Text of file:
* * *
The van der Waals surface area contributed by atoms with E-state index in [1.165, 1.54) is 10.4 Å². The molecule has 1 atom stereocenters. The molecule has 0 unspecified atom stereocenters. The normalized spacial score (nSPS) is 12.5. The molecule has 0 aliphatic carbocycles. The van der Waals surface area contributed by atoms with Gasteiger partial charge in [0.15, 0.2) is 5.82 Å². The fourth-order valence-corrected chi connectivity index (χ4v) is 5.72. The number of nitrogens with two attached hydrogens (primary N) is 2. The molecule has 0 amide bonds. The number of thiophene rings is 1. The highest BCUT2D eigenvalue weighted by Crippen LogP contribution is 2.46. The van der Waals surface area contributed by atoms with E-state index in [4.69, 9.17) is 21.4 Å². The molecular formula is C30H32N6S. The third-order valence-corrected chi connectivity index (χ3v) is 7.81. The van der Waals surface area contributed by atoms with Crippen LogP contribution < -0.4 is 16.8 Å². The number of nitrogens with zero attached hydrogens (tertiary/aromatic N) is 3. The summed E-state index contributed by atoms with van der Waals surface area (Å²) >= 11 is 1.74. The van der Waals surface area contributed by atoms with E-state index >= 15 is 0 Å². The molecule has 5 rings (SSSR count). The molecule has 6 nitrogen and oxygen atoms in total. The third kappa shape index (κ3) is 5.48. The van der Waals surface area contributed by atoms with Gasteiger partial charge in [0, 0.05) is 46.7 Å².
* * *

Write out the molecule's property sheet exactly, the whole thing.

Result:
The van der Waals surface area contributed by atoms with E-state index in [1.165, 1.54) is 10.4 Å². The molecule has 1 atom stereocenters. The molecule has 0 unspecified atom stereocenters. The normalized spacial score (nSPS) is 12.5. The molecule has 0 aliphatic carbocycles. The van der Waals surface area contributed by atoms with Gasteiger partial charge in [0.15, 0.2) is 5.82 Å². The fourth-order valence-corrected chi connectivity index (χ4v) is 5.72. The number of nitrogens with two attached hydrogens (primary N) is 2. The molecule has 0 amide bonds. The number of thiophene rings is 1. The highest BCUT2D eigenvalue weighted by Crippen LogP contribution is 2.46. The van der Waals surface area contributed by atoms with E-state index in [4.69, 9.17) is 21.4 Å². The molecular formula is C30H32N6S. The third-order valence-corrected chi connectivity index (χ3v) is 7.81. The van der Waals surface area contributed by atoms with Crippen LogP contribution < -0.4 is 16.8 Å². The number of nitrogens with zero attached hydrogens (tertiary/aromatic N) is 3. The summed E-state index contributed by atoms with van der Waals surface area (Å²) >= 11 is 1.74. The van der Waals surface area contributed by atoms with E-state index >= 15 is 0 Å². The molecule has 5 rings (SSSR count). The molecule has 6 nitrogen and oxygen atoms in total. The third kappa shape index (κ3) is 5.48. The van der Waals surface area contributed by atoms with Gasteiger partial charge in [0, 0.05) is 46.7 Å².